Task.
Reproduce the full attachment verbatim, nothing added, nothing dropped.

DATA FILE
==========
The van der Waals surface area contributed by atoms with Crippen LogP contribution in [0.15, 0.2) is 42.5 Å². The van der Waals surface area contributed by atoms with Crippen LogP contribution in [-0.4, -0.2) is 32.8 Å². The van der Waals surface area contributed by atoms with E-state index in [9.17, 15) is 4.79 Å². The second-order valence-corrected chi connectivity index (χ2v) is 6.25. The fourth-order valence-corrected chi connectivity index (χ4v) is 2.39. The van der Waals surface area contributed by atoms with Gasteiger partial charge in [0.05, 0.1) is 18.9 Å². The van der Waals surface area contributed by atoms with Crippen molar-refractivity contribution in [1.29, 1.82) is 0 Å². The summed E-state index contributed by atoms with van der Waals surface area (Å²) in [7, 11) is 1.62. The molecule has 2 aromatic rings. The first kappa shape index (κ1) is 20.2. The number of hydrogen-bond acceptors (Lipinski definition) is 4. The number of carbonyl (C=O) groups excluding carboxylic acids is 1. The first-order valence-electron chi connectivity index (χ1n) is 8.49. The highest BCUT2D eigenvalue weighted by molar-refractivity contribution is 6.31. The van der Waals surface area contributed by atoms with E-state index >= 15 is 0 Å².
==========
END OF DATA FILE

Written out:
The van der Waals surface area contributed by atoms with Crippen LogP contribution in [0.15, 0.2) is 42.5 Å². The van der Waals surface area contributed by atoms with Crippen LogP contribution in [-0.4, -0.2) is 32.8 Å². The van der Waals surface area contributed by atoms with E-state index in [9.17, 15) is 4.79 Å². The second-order valence-corrected chi connectivity index (χ2v) is 6.25. The fourth-order valence-corrected chi connectivity index (χ4v) is 2.39. The van der Waals surface area contributed by atoms with Gasteiger partial charge in [0.05, 0.1) is 18.9 Å². The van der Waals surface area contributed by atoms with Crippen molar-refractivity contribution in [1.29, 1.82) is 0 Å². The summed E-state index contributed by atoms with van der Waals surface area (Å²) in [7, 11) is 1.62. The molecule has 2 aromatic rings. The first kappa shape index (κ1) is 20.2. The number of hydrogen-bond acceptors (Lipinski definition) is 4. The number of carbonyl (C=O) groups excluding carboxylic acids is 1. The first-order valence-electron chi connectivity index (χ1n) is 8.49. The highest BCUT2D eigenvalue weighted by molar-refractivity contribution is 6.31. The van der Waals surface area contributed by atoms with E-state index >= 15 is 0 Å².